And then – the film does the first of its three journeys back in time, to show Anna living on the fringes of society with an abusive criminal boyfriend and a desperate need to escape her horrible circumstances. She’s in such a bad way that she slits her wrist when being interviewed by Alex, a KGB agent who thinks that she’ll be useful, though it’s hard to see why going by what he would have seen and noticed. He offers her a chance to join the organisation and work with him and his boss, the imperious Olga, with the promise that she will be free to go after five years of service, though her boss scorns at this last notion. Back in 1990, Anna is maintaining her cover as an up-and-coming model while carrying out loads of assassinations. She even has a relationship with Maud, though I could have done with a scene or two showing their transition from friends to lovers. In fact the whole ‘romantic’ [if it can be called that] element of this movie is handled very coldly. The way Anna ruthlessly uses both her main Russian colleague and her main American colleague for joyless-seeming sex may have been intended to make her seem cool, but it’s a shame that, while we see don’t see any explicit sex, we do see Anna engaged in carnal activity with both of the two guys but don’t get a single scene of her and Maud being affectionate together, and we’re left with the impression that Anna could be using Maud too. The best interactions in the film are between Anna and Olga, played by a clearly fun-having Helen Mirren. Olga seems incredibly harsh and uncaring, and her scenes with Anna bristle with tension, but there are hints of humanity here and there, and there’s a wonderful moment where Olga seems rather hurt when Anna doesn’t trust her in a scene right at the end.
As I’ve already hinted at, the Americans soon come calling too, though Anna just wants out, something that seems impossible. Plot turns get increasingly implausible and Besson finally lets the slightly farcical nature of the proceedings take over with a deliberately funny [I hope] mass stand-off. Watching this film really rammed home how well Red Sparrow handled similar material, though Anna is still perfectly watchable and I’d probably be praising it a little more if it wasn’t from Besson. There’s plenty of cool footage from the bar brawl that the trailer didn’t show, and Anna’s rather too easy escape from the KGB headquarters allows Luss to show off some more good moves. She does convince when playing the cold assassin going from target to target, and it’s hard not to cheer when Anna loses her rag with an irritating fashion photographer possibly inspired by Terry Richardson. It would have been interesting if we’d been shown how the world of modeling is as cutthroat as the world of espionage which is full of cutthroat killers, but Besson is content to merely hint at this and not really do anything with the idea. It’s as if he felt obliged to do all this rehashing, but did it reluctantly and without total engagement, though it’s almost charming for a modern film to make excuses for having foreign characters speaking English and cast members trying their hands at French and Russian accents [which they do mostly pull off well]. At least the music score is well up to Eric Serra’s usual quality. There’s the usual industrial electronica, but also much diversity in instrumentation and it’s nice to see that, even in this day and age, Serra is still interested in writing actual themes. There’s an incredible, ethereal, vocally-led track which will be the first thing I play when the soundtrack CD arrives on my doorstep.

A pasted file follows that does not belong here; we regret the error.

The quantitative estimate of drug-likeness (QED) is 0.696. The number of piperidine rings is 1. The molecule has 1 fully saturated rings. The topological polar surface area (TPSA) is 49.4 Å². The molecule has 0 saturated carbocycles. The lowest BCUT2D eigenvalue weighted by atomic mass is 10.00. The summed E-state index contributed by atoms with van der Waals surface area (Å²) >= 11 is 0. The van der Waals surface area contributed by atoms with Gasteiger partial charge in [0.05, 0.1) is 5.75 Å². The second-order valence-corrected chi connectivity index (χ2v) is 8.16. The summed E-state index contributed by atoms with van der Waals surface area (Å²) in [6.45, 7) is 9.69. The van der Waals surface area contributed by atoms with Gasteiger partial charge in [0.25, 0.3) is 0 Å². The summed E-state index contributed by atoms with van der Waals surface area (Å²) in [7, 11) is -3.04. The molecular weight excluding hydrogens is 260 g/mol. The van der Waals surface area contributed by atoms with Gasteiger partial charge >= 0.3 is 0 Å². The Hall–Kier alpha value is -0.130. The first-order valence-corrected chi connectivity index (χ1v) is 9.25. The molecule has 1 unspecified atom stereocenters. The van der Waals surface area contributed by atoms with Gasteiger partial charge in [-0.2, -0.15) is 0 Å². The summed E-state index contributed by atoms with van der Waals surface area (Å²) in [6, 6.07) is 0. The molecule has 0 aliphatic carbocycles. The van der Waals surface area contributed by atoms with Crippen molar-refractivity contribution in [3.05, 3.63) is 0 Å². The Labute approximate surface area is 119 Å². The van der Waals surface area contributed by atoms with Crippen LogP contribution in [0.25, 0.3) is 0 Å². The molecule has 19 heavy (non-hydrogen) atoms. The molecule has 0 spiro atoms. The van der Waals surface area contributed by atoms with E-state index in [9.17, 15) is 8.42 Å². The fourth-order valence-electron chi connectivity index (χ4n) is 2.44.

Anna was actually completed December 2017, and its intended first release was cancelled due to Besson being accused of mass sexual misconduct, which is sort of ironic seeing as he loves his female heroes. I’m not going to comment further on that, except that it won’t stop me from watching and loving some of his earlier films. In these superhero-dominated days, I find myself more prone to championing something like Anna, if I think it’s worth it, more than I would have done many years ago. However, there’s no doubt that, while certainly not being the sort of film you’d call “bad”, it’s a let down that’s just rather lacking, despite having all the ingredients for a cracking ride right there, derivative or not.